February 5, 1998 in Nation/World

Voters Let Good Times Roll For School Districts Bonds And Levies Win Strong Support

By The Spokesman-Review
 

Could be a strong economy. Could be good campaigning. Even President Clinton’s school-boosting State of the Union address may have helped.

Whatever the reasons, Spokane County taxpayers agreed with gusto Tuesday to spend millions of dollars on bonds and levies in several school districts.

Spokane School District 81 educators, still smarting from a rejected tax for computers four years ago, drummed up a 78 percent “yes” vote for the district’s largest bond ever.

And Liberty School District in southern Spokane County passed a bond after eight failed attempts in four years.

Parents and educators from Central Valley to Freeman to Cheney joined in the celebrations Tuesday night, joyfully repeating some form of the refrain, “People really do believe education is important.”

So does this mean voters believed education was less important when they rejected those other bonds? Why were districts more successful this time, especially in a climate in which passing bonds is no piece of cake?

“Passing a bond is tricky anymore,” said Lorraine Wilson, assistant executive director of the Washington State School Directors Association. “Often, (districts) can’t pass one until they’ve done double-shifting or tons and tons of portables.”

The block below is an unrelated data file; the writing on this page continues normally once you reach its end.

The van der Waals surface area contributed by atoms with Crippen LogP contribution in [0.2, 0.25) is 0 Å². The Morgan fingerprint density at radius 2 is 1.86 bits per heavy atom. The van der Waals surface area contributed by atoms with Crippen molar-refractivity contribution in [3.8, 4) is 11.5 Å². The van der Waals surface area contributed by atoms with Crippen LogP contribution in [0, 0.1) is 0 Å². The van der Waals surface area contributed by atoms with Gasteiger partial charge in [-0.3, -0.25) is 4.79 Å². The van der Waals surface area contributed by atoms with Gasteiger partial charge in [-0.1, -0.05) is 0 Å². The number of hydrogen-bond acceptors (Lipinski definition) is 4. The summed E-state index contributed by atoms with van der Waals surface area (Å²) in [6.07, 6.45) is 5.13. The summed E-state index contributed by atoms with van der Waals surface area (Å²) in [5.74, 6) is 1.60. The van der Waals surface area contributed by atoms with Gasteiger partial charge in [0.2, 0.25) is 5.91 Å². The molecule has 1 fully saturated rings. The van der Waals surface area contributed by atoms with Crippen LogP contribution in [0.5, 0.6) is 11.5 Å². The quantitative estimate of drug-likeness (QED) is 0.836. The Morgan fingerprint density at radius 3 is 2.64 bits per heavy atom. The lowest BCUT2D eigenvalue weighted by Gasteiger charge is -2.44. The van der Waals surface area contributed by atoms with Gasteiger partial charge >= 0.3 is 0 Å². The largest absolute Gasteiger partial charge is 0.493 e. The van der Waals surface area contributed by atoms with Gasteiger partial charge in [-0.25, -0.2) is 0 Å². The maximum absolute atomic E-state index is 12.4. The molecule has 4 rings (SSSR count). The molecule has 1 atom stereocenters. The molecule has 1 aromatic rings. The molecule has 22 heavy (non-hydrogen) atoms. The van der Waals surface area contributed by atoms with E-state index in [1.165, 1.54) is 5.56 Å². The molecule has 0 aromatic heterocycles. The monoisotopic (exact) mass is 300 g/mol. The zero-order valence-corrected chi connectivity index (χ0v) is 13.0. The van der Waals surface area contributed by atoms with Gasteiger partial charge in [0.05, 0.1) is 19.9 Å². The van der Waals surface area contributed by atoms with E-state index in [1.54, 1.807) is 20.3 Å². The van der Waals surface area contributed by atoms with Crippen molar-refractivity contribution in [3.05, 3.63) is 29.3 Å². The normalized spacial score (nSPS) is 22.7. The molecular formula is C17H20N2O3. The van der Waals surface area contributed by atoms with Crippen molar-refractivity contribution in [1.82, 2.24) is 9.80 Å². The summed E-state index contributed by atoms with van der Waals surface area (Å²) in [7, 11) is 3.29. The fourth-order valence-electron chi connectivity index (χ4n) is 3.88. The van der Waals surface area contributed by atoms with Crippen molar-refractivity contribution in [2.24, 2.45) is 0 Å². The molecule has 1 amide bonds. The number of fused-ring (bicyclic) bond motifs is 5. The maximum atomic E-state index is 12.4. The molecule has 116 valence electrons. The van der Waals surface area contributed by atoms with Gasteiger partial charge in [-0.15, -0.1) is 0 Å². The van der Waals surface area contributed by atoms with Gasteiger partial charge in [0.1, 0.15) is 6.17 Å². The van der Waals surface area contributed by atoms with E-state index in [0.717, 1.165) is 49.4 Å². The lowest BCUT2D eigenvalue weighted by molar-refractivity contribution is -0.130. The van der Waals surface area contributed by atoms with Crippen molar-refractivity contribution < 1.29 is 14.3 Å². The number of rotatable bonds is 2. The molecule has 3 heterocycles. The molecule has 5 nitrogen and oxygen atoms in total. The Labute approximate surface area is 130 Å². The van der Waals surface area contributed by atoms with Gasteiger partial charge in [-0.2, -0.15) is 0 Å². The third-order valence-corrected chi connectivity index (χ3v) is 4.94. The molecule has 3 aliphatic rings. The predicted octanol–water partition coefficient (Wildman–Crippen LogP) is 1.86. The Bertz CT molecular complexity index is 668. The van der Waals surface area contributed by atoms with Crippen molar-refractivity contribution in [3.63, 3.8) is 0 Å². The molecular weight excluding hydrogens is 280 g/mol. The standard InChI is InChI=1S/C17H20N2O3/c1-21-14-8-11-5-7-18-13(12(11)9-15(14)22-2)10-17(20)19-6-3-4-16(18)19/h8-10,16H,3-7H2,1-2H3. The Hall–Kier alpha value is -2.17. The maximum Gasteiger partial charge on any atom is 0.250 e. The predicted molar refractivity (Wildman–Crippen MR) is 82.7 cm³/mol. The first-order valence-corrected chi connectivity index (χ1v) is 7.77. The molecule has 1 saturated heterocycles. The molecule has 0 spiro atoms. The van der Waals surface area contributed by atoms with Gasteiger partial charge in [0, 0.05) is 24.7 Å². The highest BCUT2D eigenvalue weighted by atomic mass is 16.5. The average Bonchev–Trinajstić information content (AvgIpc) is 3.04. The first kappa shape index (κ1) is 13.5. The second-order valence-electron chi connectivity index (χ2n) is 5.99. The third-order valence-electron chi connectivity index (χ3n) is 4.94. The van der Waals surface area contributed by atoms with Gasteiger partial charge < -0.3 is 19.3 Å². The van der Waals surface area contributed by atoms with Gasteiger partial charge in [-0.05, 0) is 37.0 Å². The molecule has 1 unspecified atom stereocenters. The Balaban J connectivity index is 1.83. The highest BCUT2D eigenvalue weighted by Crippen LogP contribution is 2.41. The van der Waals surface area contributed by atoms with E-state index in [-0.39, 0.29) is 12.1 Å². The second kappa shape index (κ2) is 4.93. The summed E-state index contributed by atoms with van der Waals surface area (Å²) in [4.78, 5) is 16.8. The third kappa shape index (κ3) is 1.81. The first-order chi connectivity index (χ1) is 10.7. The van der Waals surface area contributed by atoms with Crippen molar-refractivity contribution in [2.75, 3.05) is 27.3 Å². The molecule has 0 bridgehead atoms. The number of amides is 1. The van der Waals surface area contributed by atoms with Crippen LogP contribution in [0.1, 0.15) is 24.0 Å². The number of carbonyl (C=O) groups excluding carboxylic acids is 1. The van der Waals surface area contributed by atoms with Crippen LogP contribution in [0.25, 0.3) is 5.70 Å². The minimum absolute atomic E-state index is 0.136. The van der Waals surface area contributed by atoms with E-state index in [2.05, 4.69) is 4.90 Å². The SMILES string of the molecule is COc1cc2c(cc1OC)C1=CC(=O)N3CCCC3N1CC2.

Wilson was amazed by District 81’s results of about 80 percent for both its $74.5 million bond and a routine maintenance and operation levy.

“Wow, that is truly remarkable,” she said.

An analysis of Tuesday night’s vote shows the bond issue and levy were successes citywide.

Some of the biggest majorities - yes votes that totaled 90 percent or better - were reported in precincts close to Lewis and Clark High School, but those were nearly matched in other areas where families send students to other high schools.

Only four scattered precincts failed to give the bond issue its needed 60 percent majority.

The levy generally collected a few more yes votes in each precinct. Only a single precinct, on the northeast tip of the city, failed to muster the 60 percent majority needed to approve the maintenance and operation levy. The 28 voters who went to the polls in that precinct split evenly on the proposal.